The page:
I was asked recently whether “digitization” or “digitalization” is correct. It strikes me that “digitalization” is growing, but that’s just anectdotal. “Digitization” remains more common in a Google search, and it is more logical than “digitalization.” Digitize to convert to digits (as in binary). Digital is an adjective.
The words have long histories dating to before the digital age. “Digitize” once meant to point or to manipulate with the fingers. The first use to mean converting analog signal to digital dates to 1953 in the Oxford English Dictionary corpus. Digitizing data first appears in 1973 (at least in OED’s files).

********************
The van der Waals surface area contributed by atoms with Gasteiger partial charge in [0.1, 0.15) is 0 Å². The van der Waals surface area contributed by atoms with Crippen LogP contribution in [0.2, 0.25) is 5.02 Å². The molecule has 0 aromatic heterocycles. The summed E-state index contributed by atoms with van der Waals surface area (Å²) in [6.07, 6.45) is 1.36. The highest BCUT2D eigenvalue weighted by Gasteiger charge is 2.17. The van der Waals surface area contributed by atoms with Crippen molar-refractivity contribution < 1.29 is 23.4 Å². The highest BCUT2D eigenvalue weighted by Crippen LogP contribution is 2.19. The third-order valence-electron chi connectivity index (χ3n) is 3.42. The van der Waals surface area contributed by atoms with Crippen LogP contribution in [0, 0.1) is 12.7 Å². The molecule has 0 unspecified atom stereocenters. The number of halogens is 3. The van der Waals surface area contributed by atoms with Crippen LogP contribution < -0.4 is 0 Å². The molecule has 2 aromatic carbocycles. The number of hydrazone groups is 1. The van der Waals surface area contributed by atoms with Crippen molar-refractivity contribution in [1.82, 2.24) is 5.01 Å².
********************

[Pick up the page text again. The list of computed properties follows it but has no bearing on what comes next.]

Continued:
According to Bryan A. Garner in “Garner’s Modern American Usage,” “digitalization” also has a specialized medical use: the administration of digitalis, a heart medicine prepared from the digitalis (or foxglove) plant. The digitalis plant was named in 1542 because of its shape like a thimble, or “fingerhut” in German.
Digit, the Latin word for our fingers and toes, came to mean numbers, especially numbers less than 10, because we count them on our digits.
And here is one more just for fun: a digitorium is a small, quiet keyboard used to exercise the fingers for piano playing.